Amazon Web Services customers have sent a letter to the cloud services provider requesting that it disclose more information about its sustainability practices.
The 19 companies, including Tumblr, Change.org and the Huffington Post, said they want to convey the information to their users, customers, employees and other stakeholders.
While lauding Amazon’s commitment to get its entire cloud operation running on renewable energy, the companies wrote to AWS chief Andy Jassy last week that they want to see Amazon disclose more about its current carbon and energy footprint, its progress towards renewable energy goals, and its strategy for increasing its use of renewable energy. The letter also requests that Amazon share how it defines renewable energy and what energy sources the company will prefer going forward.
The letter, which was first made public in an article by the Wall Street Journal on Wednesday, follows a Greenpeace report last month blasting Amazon for not disclosing more information about its sustainability practices. The information requested by the companies aligns with data Greenpeace has tried to get Amazon to reveal in the past—something the company has staunchly refused to do.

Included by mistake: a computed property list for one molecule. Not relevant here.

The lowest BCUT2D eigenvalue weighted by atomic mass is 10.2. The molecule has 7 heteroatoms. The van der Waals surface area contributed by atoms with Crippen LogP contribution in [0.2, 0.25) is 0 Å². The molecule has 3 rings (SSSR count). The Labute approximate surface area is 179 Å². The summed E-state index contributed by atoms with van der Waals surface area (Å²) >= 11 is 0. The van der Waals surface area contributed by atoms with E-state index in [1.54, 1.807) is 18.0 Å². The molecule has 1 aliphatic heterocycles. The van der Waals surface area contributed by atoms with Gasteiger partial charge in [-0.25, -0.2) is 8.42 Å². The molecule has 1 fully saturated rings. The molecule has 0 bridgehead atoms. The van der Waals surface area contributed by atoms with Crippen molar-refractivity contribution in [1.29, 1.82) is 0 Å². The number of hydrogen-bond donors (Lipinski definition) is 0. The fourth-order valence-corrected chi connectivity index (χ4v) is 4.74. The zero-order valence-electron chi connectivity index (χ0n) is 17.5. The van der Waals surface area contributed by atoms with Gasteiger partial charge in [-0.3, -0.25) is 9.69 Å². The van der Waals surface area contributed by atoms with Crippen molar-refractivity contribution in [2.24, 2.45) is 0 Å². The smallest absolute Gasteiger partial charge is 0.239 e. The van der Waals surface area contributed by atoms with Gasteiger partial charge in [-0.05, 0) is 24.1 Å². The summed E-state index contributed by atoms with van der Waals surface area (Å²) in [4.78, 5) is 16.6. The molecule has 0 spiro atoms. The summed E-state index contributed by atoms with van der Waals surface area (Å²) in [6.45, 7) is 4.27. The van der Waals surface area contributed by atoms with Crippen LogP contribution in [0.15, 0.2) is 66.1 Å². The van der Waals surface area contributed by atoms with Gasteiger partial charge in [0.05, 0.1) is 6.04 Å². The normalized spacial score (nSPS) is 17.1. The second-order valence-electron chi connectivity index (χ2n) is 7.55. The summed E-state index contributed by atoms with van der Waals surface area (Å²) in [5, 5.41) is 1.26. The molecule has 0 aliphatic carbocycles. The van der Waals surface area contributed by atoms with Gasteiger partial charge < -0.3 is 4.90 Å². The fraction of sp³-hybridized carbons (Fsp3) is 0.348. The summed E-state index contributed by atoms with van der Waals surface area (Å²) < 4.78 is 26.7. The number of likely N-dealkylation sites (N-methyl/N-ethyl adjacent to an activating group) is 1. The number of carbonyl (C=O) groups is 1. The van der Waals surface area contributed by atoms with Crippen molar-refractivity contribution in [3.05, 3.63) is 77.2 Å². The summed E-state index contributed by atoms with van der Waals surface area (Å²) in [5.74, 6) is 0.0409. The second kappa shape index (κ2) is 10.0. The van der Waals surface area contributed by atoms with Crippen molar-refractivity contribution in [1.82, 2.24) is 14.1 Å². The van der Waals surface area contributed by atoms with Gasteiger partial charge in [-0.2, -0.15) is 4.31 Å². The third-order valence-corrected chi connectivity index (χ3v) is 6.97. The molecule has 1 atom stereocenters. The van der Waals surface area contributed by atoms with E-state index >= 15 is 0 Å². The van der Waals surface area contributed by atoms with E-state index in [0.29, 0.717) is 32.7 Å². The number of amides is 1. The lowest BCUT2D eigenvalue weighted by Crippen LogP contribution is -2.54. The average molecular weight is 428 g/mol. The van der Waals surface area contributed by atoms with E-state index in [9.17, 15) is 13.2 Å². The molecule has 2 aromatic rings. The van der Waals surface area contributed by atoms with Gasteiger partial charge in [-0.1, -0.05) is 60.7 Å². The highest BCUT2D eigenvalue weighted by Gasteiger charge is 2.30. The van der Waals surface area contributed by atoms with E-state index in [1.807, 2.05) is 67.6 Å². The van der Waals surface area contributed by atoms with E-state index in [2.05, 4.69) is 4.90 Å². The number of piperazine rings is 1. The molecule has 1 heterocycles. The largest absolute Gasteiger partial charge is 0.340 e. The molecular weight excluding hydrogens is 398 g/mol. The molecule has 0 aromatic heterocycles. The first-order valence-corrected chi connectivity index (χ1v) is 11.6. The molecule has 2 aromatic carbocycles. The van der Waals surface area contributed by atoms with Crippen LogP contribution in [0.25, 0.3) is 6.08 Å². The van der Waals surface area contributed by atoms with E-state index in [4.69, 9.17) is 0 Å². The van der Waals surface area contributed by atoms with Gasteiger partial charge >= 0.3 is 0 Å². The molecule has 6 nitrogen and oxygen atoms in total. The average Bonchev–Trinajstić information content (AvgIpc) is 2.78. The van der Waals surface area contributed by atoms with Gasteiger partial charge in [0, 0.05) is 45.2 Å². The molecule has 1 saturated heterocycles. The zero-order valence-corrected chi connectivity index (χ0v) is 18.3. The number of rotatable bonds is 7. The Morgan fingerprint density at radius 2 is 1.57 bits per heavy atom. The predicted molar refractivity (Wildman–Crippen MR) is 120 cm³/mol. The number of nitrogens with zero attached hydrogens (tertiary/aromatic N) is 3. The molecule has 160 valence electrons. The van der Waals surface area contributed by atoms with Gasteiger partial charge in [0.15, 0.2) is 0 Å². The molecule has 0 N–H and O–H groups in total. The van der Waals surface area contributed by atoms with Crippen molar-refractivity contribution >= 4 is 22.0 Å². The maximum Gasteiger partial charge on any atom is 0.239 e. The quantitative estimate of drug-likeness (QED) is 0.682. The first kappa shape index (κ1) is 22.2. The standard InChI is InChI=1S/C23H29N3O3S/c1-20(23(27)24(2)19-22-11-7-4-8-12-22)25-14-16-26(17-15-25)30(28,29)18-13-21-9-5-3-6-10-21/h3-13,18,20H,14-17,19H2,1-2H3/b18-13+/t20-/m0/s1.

So far, the company has revealed that 25 percent of the power consumed by its global infrastructure as of April 2015 comes from renewable sources. Three of its compute regions—US West in Oregon, EU in Frankfurt and AWS GovCloud—are all running on “100 percent carbon-neutral infrastructure,” and Amazon recently inked a deal to support the creation of a 150 megawatt wind farm in Indiana that will provide power to AWS datacenters in the state.
Amazon has maintained that Greenpeace’s reports are inaccurate and don’t focus enough on the benefits of cloud computing. Last month, a statement from the company issued in response to the report touted the environmental benefits of cloud computing, most notably the increased use of server resources compared to a traditional on-premise server farm. AWS Vice President James Hamilton said in a post to his personal blog that the Greenpeace report ignores where the majority of IT power spend is coming from and puts too much of an emphasis on less than 5 percent of the overall spend.
The Seattle-based tech giant is unique among other large cloud companies when it comes to refusing to disclose its sustainability investments: none of the others received a F grade for transparency in Greenpeace’s most recent report.
Apple is leading the cloud market in sustainability, combining the announcement of all its new data centers with new renewable energy plants that will provide clean energy for them to use. In February, the company also announced a US$850 million investment in a massive solar farm that will offset the power used by its operations in California.